Finding The Best Investment Advice For A War Economy
By Richard J. Maybury
On September 11, the world changed forever, and the investment markets especially. Strategies that made perfect sense on September 10 have turned to ashes. Presumably you study more than Early Warning Report and have already discovered a lot of investment analysis is stuck in the world that no longer exists. Here are some tips on how to find the best investment advice now.
First some background.
War changes flows of money. Many economic hot spots will freeze, and new ones will spring up to take their places. The complete model of this flow-of-money process and how to profit from it is explained in my book The Clipper Ship Strategy.
Osama bin Laden, the Taliban and the Bush administration have all promised a long war lasting years or decades. A prudent investor will take them at their word. Adopt an investment strategy that assumes a war economy from now on.
In a 1993 article in Foreign Affairs magazine, Harvard historian Samuel P. Huntington predicted a "clash of civilizations," and he has turned out to be spectacularly right. As militants in the Islamic countries try to rally millions behind bin Laden and the Taliban, Christian militants in the US have started beating their war drums.
I recently heard a Christian leader, Dr. Robert Morey, interviewed on radio KDOV in Oregon. Dr. Morey told the radio audience that "there's about 10,000 terrorist cells in the United States and they're all related to Islamic centers and mosques." On his web site, www.faithdefenders.com, Dr. Morey leads with the statement, "We are grieved for all the families whose loved ones were murdered or injured in the name of the false god, Allah and his false prophet Mohammed."
Morey is not the only Christian leader headed down this road so, like it or not, Huntington was right. This is a clash of civilizations, a medieval religious war that has begun to stir all the passions typical of religious wars. The hatred will fester and grow.
This means the war will dominate the Federal Reserve's monetary policy, congressional fiscal policy, business and consumer confidence, business and consumer spending, money demand, velocity, and nearly every other important economic force.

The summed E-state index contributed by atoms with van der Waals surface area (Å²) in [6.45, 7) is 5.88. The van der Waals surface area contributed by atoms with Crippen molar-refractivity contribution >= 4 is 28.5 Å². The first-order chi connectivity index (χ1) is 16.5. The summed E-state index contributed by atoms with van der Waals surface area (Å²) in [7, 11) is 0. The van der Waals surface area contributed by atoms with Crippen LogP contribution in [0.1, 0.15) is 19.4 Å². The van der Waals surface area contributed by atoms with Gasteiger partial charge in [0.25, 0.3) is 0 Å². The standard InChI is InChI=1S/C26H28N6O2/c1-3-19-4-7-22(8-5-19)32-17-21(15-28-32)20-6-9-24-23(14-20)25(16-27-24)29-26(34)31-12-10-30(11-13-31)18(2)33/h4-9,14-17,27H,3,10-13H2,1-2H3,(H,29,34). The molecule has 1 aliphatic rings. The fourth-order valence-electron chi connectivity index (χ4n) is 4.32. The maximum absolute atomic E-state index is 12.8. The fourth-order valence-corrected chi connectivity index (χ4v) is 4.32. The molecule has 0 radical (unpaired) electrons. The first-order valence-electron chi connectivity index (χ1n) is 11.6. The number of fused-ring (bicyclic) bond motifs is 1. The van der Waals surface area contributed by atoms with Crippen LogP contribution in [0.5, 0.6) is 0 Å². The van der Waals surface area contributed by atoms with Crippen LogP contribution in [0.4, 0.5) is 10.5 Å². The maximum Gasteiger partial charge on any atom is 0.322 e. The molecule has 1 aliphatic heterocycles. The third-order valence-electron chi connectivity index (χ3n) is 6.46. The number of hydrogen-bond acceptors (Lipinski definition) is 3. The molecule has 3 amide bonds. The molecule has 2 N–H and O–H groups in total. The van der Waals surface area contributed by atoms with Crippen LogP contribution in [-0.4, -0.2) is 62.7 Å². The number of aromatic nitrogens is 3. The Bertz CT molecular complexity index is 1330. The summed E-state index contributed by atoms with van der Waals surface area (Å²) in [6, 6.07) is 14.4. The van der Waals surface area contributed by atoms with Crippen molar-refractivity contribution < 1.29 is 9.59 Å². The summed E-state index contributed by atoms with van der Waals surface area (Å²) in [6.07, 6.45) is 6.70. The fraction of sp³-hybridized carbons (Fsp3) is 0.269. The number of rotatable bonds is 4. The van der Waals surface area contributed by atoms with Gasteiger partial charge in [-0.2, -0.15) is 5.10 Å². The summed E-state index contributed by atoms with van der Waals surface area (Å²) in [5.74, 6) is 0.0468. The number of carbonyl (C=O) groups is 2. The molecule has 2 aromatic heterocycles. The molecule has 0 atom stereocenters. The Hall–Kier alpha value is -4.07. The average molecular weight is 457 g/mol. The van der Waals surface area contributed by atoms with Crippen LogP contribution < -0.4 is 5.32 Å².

Investors must study the war as carefully as any military analyst would. Investment advice that is not based on a sound understanding of military affairs, especially guerrilla war, is likely to be high risk. Before you accept anyone's analysis, examine it to determine if the analyst has this understanding.
The analysis should start with a look at the war, especially a forecast for the direction the war is headed, then go to the effects of the war on the economy, then the way the economy will affect your investments.
Here are red flags to watch for:
Red Flag #1. The analyst uses the words battleship and warship synonymously. I recently heard a news reporter say the US has two dozen battleships in the Persian Gulf. This has become a common mistake, and it is one of the most revealing red flags. The journalist should have said warships. The last battleships were decommissioned in the early 1990s. The word warship means any naval vessel that carries weapons. Battleships were, until World War II, the most powerful of all warships. In their day, battleships were the ultimate weapons, the most heavily gunned and armored vessels in history. An analyst who uses warship and battleship interchangeably probably knows very little about military affairs.
Red Flag #2. The analyst focuses on firepower instead of psychology and history. A war is won when the enemy is persuaded that his best option is to surrender. Firepower is a means to this end, but in most cases it is vastly overrated. The real war is fought in the hearts and minds of the participants, which is why leaders on both sides tell so many lies. In the Vietnam War, the US had overwhelming firepower, but still lost the war. An investment advisor who tries to peer into the thinking of the leaders and their populations will have a much better understanding of the war's direction, and therefore the direction of investment markets, than one who focuses on military hardware.
Red Flag #3. When mentioning firepower, the analyst looks mostly at weapons and strategy instead of logistics. There is an old saying among generals: amateurs talk about strategy and professionals talk about logistics. Logistics is the ability to get bullets and beans to the troops, and no matter how brilliant your strategy, you cannot win if you run out of bullets and beans. A writer who can tell you everything about the F-18 jet fighter but knows little about the C-130 cargo plane is one that has only a sketchy understanding of war.
Red Flag #4. The analyst uses the government's propaganda words when talking about the enemy. Sloppy use of language causes sloppy thinking. The quickest way to lose a war is to underestimate the enemy, and the quickest way to do this is to use words that color one's view of him. A skilled military officer avoids words such as gooks, ragheads and terrorists, and uses neutral, objective terms such as "the enemy" or "the other side." This allows a cool, analytical approach that does not bias the judgement. An investment analyst should do the same.
To separate the wheat from the chaff, get into the habit of screening all investment articles for these four red flags. You will have a much better chance of finding analyses that minimize your risks and maximize your profits.